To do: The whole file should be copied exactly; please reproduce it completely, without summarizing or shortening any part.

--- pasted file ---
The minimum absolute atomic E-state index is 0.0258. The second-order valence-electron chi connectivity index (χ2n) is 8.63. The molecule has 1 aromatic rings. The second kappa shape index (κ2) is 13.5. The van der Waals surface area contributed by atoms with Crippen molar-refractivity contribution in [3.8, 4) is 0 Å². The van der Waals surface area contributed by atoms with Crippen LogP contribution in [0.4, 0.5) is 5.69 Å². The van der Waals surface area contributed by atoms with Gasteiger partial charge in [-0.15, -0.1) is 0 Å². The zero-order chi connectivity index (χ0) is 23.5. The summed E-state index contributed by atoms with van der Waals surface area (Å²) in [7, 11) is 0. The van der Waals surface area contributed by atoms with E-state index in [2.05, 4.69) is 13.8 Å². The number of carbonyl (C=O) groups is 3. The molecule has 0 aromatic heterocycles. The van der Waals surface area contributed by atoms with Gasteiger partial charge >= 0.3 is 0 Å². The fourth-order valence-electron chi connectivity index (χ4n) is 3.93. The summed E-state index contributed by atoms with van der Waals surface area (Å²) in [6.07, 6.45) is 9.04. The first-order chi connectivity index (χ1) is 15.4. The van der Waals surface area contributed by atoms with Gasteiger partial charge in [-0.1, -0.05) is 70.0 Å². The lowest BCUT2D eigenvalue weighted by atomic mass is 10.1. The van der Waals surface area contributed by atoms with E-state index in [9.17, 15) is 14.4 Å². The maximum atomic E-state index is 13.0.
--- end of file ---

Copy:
The minimum absolute atomic E-state index is 0.0258. The second-order valence-electron chi connectivity index (χ2n) is 8.63. The molecule has 1 aromatic rings. The second kappa shape index (κ2) is 13.5. The van der Waals surface area contributed by atoms with Crippen molar-refractivity contribution in [3.8, 4) is 0 Å². The van der Waals surface area contributed by atoms with Crippen LogP contribution in [0.4, 0.5) is 5.69 Å². The van der Waals surface area contributed by atoms with Gasteiger partial charge in [-0.15, -0.1) is 0 Å². The zero-order chi connectivity index (χ0) is 23.5. The summed E-state index contributed by atoms with van der Waals surface area (Å²) in [7, 11) is 0. The van der Waals surface area contributed by atoms with E-state index in [2.05, 4.69) is 13.8 Å². The number of carbonyl (C=O) groups is 3. The molecule has 0 aromatic heterocycles. The van der Waals surface area contributed by atoms with Gasteiger partial charge >= 0.3 is 0 Å². The fourth-order valence-electron chi connectivity index (χ4n) is 3.93. The summed E-state index contributed by atoms with van der Waals surface area (Å²) in [6.07, 6.45) is 9.04. The first-order chi connectivity index (χ1) is 15.4. The van der Waals surface area contributed by atoms with Gasteiger partial charge in [-0.1, -0.05) is 70.0 Å². The lowest BCUT2D eigenvalue weighted by atomic mass is 10.1. The van der Waals surface area contributed by atoms with E-state index in [9.17, 15) is 14.4 Å². The maximum atomic E-state index is 13.0.